As negotiations continue at the technical level in Brussels, Greek government officials have significant meetings planned on Tuesday in European capitals in a bid to tackle the country’s looming cash crunch even as the International Monetary Fund raises the pressure.
The IMF reportedly suggested that it would pull out of Greece’s loan program if steps are not taken to lighten the country’s huge debt burden. Of the 7.2-billion-euro installment in pending aid that Greece has been seeking to secure from creditors, 3.5 billion euros is an IMF tranche. A report in Monday’s Financial Times said that IMF official Poul Thomsen warned eurozone finance ministers at a summit in Riga last month that Greece would post a primary deficit of up to 1.5 percent of gross domestic product. This contrasts sharply with a target set by creditors of 3 percent of GDP which Greece wants to reduce to 1.5 percent of GDP. Billions of euros in measures would be required to plug the gap. But, according to the report, Thomsen underlined the need for debt relief.
Shortly after reports that the IMF has upped the pressure in debt talks, Tsipras “discussed matters relating to the current negotiations” with the Fund’s chief Christine Lagarde, his office said.
The development comes as Greece aims to seek a liquidity boost from another of its creditors, the European Central Bank. Deputy Prime Minister Yiannis Dragasakis is to meet with European Central Bank President Mario Draghi in Frankfurt on Tuesday afternoon along with Euclid Tsakalotos, the alternate foreign minister who has been tasked with “coordinating” Greece’s negotiating team. The visit comes just a day before the ECB’s governing council is to decide on whether to extend more emergency liquidity to Greece even as speculation mounts that the ECB will up pressure on Greece by increasing the haircut on collateral that is accepted in exchange for funding. Athens has a much more optimistic plan in mind: It aims to push the ECB to raise the ceiling on the amount of treasury bills Greece is allowed to issue.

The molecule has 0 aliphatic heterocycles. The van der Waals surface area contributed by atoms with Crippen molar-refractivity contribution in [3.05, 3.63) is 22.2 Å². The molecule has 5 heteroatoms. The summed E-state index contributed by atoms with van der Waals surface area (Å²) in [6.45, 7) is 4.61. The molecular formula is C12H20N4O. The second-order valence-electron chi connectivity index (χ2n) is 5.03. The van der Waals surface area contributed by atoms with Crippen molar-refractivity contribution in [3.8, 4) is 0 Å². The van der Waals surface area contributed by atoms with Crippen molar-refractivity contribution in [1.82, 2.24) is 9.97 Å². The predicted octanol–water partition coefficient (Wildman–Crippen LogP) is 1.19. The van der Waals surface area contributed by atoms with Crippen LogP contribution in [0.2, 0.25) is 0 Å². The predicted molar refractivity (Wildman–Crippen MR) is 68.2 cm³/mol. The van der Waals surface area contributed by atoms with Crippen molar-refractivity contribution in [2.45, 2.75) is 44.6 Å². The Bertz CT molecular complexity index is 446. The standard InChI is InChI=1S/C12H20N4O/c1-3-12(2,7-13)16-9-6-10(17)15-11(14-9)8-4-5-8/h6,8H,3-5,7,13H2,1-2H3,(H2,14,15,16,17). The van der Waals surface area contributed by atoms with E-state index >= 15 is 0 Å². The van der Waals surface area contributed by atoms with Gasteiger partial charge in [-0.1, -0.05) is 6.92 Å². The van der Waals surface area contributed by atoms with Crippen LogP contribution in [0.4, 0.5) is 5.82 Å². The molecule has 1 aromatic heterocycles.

As Dragasakis and Tsakalotos meet with Draghi in Frankfurt, Greece’s Finance Minister Yanis Varoufakis is due in Paris Tuesday morning for talks with his French counterpart Michel Sapin. He is then to fly to Brussels for talks with European Economic and Monetary Affairs Commissioner Pierre Moscovici.
The flurry of meetings comes as Greece braces for a fresh series of repayments to creditors – 200 million euros in interest to the IMF tomorrow and more than 700 million euros, also to the Fund, on May 12. The state must also pay another 2.5 billion euros in salaries and pensions this month.
In view of the fact that the progress in technical-level talks has not been such to warrant the release of funding at the May 11 Eurogroup, Greece is hoping that contacts at the political level might help alleviate the state’s immediate funding needs. Government spokesman Gavrill Sakellaridis told reporters on Monday that negotiations were progressing but that “liquidity is a pressing issue.”